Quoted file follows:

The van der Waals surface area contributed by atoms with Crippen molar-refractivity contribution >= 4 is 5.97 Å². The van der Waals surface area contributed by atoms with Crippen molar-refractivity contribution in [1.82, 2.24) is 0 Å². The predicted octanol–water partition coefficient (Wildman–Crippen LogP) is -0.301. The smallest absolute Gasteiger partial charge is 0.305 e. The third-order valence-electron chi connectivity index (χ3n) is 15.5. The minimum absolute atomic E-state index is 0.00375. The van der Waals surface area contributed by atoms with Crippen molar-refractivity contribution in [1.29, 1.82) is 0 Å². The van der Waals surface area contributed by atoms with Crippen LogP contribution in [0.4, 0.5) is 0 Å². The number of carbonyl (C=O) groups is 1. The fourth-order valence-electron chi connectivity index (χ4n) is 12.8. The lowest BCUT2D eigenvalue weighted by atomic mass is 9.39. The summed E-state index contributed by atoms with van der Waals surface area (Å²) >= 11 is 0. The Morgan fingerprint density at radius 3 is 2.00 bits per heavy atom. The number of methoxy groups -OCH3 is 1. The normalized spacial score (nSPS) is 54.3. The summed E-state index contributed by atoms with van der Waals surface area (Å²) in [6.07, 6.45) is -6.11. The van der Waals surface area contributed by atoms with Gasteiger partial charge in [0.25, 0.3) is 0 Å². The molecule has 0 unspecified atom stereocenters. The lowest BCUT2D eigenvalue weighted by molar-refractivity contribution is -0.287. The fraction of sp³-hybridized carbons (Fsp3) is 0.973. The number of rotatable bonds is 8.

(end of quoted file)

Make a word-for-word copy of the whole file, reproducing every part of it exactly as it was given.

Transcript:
The van der Waals surface area contributed by atoms with Crippen molar-refractivity contribution >= 4 is 5.97 Å². The van der Waals surface area contributed by atoms with Crippen molar-refractivity contribution in [1.82, 2.24) is 0 Å². The predicted octanol–water partition coefficient (Wildman–Crippen LogP) is -0.301. The smallest absolute Gasteiger partial charge is 0.305 e. The third-order valence-electron chi connectivity index (χ3n) is 15.5. The minimum absolute atomic E-state index is 0.00375. The van der Waals surface area contributed by atoms with Crippen molar-refractivity contribution in [1.29, 1.82) is 0 Å². The van der Waals surface area contributed by atoms with Crippen LogP contribution in [0.4, 0.5) is 0 Å². The number of carbonyl (C=O) groups is 1. The fourth-order valence-electron chi connectivity index (χ4n) is 12.8. The lowest BCUT2D eigenvalue weighted by atomic mass is 9.39. The summed E-state index contributed by atoms with van der Waals surface area (Å²) >= 11 is 0. The Morgan fingerprint density at radius 3 is 2.00 bits per heavy atom. The number of methoxy groups -OCH3 is 1. The normalized spacial score (nSPS) is 54.3. The summed E-state index contributed by atoms with van der Waals surface area (Å²) in [6.07, 6.45) is -6.11. The van der Waals surface area contributed by atoms with Gasteiger partial charge in [0.25, 0.3) is 0 Å². The molecule has 0 unspecified atom stereocenters. The lowest BCUT2D eigenvalue weighted by molar-refractivity contribution is -0.287. The fraction of sp³-hybridized carbons (Fsp3) is 0.973. The number of rotatable bonds is 8.